The redesign is part of a major visual overhaul of Windows 10 coming in October, a preview of which Microsoft made available to developers this week. it shows updates to some of its less-used icons to better reflect the technology of the 21st century. Outdated CRT monitors have been replaced with flat screens, and trackball mice are now touchscreens, for example.
What’s in the refresh?
Microsoft’s twice-a-year Windows updates usually add a few welcome new features (a new screenshot tool, a cleaner Start Menu, etc.). This year’s spring update will be another one of those minor updates that adds polish and squashes bugs.
But the fall update will unleash a full-scale Windows 10 redesign codenamed “Sun Valley,” complete with an all-new Start Menu, File Explorer, Action Center and taskbar. Tablet users will also reportedly get a redesigned virtual keyboard with better access to emojis. And Microsoft is expected to give all Windows 10 elements a makeover to align all of the recently tweaked elements of the operating system in a consistent design — including the new icons Microsoft previewed this week.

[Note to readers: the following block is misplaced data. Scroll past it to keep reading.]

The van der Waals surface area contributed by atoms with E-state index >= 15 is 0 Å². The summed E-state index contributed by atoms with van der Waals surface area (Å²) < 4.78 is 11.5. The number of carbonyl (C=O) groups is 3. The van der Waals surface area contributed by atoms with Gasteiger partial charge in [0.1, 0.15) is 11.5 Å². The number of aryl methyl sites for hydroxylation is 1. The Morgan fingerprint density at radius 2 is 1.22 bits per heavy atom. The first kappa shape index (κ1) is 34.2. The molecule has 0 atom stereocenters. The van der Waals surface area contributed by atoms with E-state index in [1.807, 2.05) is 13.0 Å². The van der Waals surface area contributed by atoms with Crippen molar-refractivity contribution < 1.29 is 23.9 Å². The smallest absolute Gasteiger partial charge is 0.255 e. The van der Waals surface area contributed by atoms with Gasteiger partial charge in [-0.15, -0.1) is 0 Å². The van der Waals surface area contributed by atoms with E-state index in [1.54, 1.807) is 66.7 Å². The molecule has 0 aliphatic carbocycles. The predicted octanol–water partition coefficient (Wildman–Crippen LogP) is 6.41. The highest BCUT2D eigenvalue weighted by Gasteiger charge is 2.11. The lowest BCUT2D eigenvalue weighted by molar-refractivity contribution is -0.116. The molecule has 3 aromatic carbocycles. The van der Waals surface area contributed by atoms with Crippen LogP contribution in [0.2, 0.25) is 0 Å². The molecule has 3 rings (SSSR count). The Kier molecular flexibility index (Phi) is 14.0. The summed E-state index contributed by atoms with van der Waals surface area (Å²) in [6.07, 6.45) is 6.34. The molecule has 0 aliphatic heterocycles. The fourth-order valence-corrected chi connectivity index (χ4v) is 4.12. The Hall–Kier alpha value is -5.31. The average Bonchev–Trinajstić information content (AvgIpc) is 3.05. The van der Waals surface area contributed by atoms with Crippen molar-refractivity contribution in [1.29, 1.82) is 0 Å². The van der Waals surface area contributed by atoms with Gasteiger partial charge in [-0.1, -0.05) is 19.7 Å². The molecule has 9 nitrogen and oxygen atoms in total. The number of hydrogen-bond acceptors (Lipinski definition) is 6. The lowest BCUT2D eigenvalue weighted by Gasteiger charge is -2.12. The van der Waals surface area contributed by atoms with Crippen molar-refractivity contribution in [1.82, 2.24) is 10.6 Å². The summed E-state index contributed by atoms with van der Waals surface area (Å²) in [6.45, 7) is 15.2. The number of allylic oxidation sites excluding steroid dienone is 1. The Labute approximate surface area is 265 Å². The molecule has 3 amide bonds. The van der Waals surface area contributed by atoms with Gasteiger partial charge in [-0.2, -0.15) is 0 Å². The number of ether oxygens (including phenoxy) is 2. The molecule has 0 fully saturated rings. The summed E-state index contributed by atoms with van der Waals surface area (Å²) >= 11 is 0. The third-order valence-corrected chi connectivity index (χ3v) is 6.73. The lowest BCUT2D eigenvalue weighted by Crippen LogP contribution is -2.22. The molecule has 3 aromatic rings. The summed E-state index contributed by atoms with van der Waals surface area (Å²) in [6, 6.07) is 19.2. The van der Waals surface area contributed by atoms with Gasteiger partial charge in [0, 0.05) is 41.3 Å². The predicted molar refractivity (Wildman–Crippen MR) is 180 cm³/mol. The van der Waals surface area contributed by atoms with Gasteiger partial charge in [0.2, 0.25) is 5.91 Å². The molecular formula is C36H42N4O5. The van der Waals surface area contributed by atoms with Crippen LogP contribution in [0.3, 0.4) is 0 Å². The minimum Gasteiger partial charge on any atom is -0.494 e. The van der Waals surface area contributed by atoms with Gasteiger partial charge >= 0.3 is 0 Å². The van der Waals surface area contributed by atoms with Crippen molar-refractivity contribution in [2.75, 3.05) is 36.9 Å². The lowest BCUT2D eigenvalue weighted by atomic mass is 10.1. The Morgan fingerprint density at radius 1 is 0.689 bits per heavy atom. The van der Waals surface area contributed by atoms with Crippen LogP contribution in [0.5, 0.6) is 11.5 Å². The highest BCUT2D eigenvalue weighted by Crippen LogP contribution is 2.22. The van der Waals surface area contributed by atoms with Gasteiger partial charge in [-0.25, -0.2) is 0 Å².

Most of Windows’ recent tweaks have been aimed at specific audiences, particularly gamers and corporate customers. But the PC is back as a consumer staple — the work-from-home era brought on by the coronavirus pandemic has made productivity cool again. Microsoft wants to ensure its new everyday users are enjoying the experience of using their PCs.
Apple’s new Mac OS Big Sur takes advantage of the new chip by integrating features people have grown accustomed to on their iPhones and iPads. The convergence of smartphones, tablets and PCs is underway.
This new kind of chip could disrupt the staid PC world, lighting a fire under Microsoft to redesign Windows for new kinds of PCs that it hasn’t conceived of yet. So it’s about time Windows 10 gets a major refresh.